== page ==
Clearly, privacy is at the top of everyone’s mind as digital footprints have surged in the wake of the pandemic. Privacy has also proved beneficial for organizations, especially small and medium-sized businesses. Recent statistics show us that SMBs have reportedly gained benefits of $3.0 million (typically benefits worth 1.8 times their privacy investment) on average.
So, more and better privacy is a good thing. In this guest post, Andrew Dalman will talk about key ways in which users can protect their online privacy better. For more information on how your organization can help guarantee employee and user privacy, please reach out to IT security Vancouver.
5 Key Ways to Boost Your Online Privacy
Never overshare on social media
Be careful of the information you share on social media. It could make it easier for cybercriminals to steal your identity. Cybercriminals can use personal information posted on Facebook, Twitter, Instagram, and other social channels to steal your identity or access your financial information. Don’t include too much personal information in your online profiles. This can include information such as where you were born or what year. You should also refrain from overtly revealing relationships (and details of relationships) such as those with parents, siblings, spouses, etc. Chances are that even if you are careful with your personal information and someone in your network is not, cybercriminals could try latching on to your network to glean information about you. Try out different privacy settings on social media. For instance, you might want to limit views of your posts to the people you’ve personally approved. Needless to say, you should use strong passwords for all of your social media profiles and never share or store this information to help prevent others from using your credentials. Strong passwords generally involve a combination of at least 12 numbers, special characters, and upper and lower-case letters.
Surf the web in private
If you don’t want your computer to save your browsing history, temporary internet files, or cookies, do your web surfing in private mode. When you browse the Internet in private mode, your browser does not save your browsing history or temporary internet files. Private browsing modes are available in Chrome, Firefox, and Internet Explorer. Private modes are not completely private, however. However, always keep in mind that the ISP (and your employer in the workplace) can still see your activity. The websites that a user visits may also use trackers. But this is still way better than keeping all your tabs open for years on the same browser where all cookies and temporary internet files can be stored for months or years.
Try out a different search engine
For some web users, using Google as a search engine is a way of life. But you don’t have to rely on Google. Many people are turning to anonymous search engines because they prefer not to reveal their search histories or clicks. These types of search engines block ad trackers on the sites users visit. A prime example of this can be anonymous search engines like DuckDuckGo that are dedicated to protecting user privacy. This type of search engine doesn’t collect or share your search history or clicks, and it can block ad trackers and pop-ups on the websites you visit.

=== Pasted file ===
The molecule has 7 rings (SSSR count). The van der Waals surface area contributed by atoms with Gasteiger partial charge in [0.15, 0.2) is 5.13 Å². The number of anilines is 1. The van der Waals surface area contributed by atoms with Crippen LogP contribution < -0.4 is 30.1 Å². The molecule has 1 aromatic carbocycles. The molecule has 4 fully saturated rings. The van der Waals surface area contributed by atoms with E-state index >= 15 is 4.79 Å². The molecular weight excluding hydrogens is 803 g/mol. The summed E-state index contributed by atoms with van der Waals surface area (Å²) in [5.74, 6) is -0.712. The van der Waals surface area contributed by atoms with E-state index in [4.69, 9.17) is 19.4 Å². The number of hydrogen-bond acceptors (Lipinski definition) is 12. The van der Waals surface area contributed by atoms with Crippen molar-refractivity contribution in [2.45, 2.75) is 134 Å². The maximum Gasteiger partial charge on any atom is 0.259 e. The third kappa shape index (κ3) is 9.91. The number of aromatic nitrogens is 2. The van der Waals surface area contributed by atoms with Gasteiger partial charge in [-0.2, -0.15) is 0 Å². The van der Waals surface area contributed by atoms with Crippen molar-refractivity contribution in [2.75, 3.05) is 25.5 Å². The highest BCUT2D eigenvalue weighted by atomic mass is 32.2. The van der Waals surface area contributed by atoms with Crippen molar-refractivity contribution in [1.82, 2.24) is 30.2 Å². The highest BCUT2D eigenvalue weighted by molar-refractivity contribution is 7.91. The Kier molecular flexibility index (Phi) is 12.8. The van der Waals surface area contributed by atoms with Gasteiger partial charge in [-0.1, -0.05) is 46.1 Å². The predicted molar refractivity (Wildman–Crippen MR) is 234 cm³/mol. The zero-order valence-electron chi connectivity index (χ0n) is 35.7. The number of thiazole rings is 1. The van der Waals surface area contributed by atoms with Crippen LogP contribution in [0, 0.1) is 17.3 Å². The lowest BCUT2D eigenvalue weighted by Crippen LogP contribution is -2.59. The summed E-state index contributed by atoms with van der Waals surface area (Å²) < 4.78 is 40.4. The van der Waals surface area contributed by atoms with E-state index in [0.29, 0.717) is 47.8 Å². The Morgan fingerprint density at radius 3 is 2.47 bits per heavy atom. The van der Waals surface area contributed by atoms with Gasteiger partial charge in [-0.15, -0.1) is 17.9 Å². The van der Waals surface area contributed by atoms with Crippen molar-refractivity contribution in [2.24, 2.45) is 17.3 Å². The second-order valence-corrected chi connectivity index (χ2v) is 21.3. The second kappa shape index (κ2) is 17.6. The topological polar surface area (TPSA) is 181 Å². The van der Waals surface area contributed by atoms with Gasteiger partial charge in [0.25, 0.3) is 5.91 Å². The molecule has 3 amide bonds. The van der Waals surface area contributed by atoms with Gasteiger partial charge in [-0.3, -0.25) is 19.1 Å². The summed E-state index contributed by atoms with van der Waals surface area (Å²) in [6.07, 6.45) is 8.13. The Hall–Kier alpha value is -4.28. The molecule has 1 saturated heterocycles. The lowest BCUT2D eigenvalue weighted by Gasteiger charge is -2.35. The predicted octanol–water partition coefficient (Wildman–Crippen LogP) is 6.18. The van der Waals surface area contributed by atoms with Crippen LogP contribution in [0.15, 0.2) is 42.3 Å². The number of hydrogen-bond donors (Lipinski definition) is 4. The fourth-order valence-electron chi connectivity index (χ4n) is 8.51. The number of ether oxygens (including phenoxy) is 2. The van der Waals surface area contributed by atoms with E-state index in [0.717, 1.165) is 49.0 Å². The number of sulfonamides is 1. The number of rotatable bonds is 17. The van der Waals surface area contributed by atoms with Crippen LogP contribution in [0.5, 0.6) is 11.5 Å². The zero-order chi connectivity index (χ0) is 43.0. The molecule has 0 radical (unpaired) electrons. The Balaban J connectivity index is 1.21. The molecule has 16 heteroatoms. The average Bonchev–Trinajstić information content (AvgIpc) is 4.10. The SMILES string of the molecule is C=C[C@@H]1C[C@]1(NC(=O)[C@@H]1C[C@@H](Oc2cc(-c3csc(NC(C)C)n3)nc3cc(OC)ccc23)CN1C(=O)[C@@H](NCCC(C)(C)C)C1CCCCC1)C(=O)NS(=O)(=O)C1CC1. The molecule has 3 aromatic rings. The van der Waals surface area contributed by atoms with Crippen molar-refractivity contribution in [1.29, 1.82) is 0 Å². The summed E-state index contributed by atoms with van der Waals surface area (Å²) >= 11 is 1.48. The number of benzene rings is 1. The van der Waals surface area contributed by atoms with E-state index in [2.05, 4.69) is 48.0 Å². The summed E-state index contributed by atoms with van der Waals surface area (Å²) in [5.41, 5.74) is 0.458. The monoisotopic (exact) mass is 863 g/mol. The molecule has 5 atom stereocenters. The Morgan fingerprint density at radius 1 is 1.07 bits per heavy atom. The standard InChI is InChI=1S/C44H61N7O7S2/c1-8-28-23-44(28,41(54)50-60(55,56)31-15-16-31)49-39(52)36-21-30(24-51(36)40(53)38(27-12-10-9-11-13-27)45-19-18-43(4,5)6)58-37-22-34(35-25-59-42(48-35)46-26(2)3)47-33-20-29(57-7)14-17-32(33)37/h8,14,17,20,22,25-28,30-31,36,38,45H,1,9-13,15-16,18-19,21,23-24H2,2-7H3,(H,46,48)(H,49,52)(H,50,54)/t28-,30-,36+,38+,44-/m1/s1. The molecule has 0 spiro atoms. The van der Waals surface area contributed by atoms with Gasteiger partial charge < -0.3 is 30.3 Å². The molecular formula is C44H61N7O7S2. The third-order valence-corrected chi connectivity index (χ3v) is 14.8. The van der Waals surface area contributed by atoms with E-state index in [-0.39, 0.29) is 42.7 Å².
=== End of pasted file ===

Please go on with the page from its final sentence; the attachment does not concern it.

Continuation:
Make use of a virtual private network
A virtual private network (VPN) is a private network that uses a public telecommunications infrastructure such as the internet. VPNs enable users to send and receive data across shared or public networks as if their computing devices were directly connected to the private network and thus are often used in place of dedicated hardware. A VPN helps protect user privacy by providing an encrypted connection between the user’s computer or mobile device and the internet. The encryption protects the data traveling across this connection from being spied upon by others. For information on reputed VPNs and to find the best deal on VPNs, please refer to Managed IT Services Vancouver.
Secure your mobile devices
It’s important to protect your privacy when using mobile devices. To start, use a passcode to lock your phone. It might seem like a hassle to enter a code every time you want to access the home screen of your phone or tablet. But this passcode could offer an extra layer of protection if your phone or tablet is lost or stolen. Complexity is key in creating strong passcodes. Never use dates or any personal information that a thief could guess or could get access to. You should also never reuse passcodes. Keep in mind that apps installed through third-party markets can contain malware or viruses. You should only download apps and games from legitimate sources. Software updates are also important. Updates and security patches include protections against new viruses and other security issues, so make sure you update your mobile devices on a regular basis. If you are anything like the average user, you likely spend way more time on your mobile devices compared to your work devices, like a laptop or desktop. As such, it makes sense to be wary when searching the web or reading e-mails as you would be if using your home computer. For more information, IT Consulting Vancouver offers vast resources on protecting user privacy online.
Andrew Dalman is the President of ActiveCo Technology Management and IT Support Vancouver company. Andrew comes from an operational perspective; his tenure at ActiveCo emphasizes working with customers to closely understand their business plans and successfully incorporate the technology component into those plans. Under his leadership, ActiveCo has developed expertise that focuses on enriching the extensive customer relationships by integrating strategic and operational focus areas through consulting. When Andrew is not in the office, you can find him spending time with his wife and daughter getting outside, traveling, and pursuing adventures together. LinkedIn.